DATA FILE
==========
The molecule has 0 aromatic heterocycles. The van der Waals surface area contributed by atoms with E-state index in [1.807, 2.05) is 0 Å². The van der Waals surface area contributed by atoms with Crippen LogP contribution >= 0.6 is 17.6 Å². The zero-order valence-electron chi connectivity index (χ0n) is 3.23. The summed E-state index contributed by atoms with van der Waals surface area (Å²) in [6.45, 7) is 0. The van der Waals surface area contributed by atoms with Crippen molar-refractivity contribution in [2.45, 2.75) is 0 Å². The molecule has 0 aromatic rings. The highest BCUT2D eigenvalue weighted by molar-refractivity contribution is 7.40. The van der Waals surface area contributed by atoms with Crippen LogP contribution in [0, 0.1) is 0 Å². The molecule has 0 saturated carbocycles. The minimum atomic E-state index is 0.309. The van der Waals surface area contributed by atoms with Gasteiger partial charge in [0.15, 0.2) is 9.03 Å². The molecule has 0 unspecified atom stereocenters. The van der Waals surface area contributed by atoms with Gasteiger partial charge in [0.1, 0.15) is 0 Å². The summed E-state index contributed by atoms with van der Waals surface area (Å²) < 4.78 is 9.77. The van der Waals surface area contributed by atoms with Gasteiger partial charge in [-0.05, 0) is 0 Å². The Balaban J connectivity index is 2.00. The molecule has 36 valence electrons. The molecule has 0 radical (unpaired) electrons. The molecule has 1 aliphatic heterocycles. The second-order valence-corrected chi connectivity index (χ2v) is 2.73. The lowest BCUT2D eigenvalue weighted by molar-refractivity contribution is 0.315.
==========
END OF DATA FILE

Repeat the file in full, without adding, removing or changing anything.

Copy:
The molecule has 0 aromatic heterocycles. The van der Waals surface area contributed by atoms with E-state index in [1.807, 2.05) is 0 Å². The van der Waals surface area contributed by atoms with Crippen LogP contribution >= 0.6 is 17.6 Å². The zero-order valence-electron chi connectivity index (χ0n) is 3.23. The summed E-state index contributed by atoms with van der Waals surface area (Å²) in [6.45, 7) is 0. The van der Waals surface area contributed by atoms with Crippen molar-refractivity contribution in [2.45, 2.75) is 0 Å². The molecule has 0 aromatic rings. The highest BCUT2D eigenvalue weighted by molar-refractivity contribution is 7.40. The van der Waals surface area contributed by atoms with Crippen LogP contribution in [0, 0.1) is 0 Å². The molecule has 0 saturated carbocycles. The minimum atomic E-state index is 0.309. The van der Waals surface area contributed by atoms with Gasteiger partial charge in [0.15, 0.2) is 9.03 Å². The molecule has 0 unspecified atom stereocenters. The van der Waals surface area contributed by atoms with Gasteiger partial charge in [0.1, 0.15) is 0 Å². The summed E-state index contributed by atoms with van der Waals surface area (Å²) < 4.78 is 9.77. The van der Waals surface area contributed by atoms with Gasteiger partial charge in [-0.05, 0) is 0 Å². The Balaban J connectivity index is 2.00. The molecule has 36 valence electrons. The molecule has 0 radical (unpaired) electrons. The molecule has 1 aliphatic heterocycles. The second-order valence-corrected chi connectivity index (χ2v) is 2.73. The lowest BCUT2D eigenvalue weighted by molar-refractivity contribution is 0.315.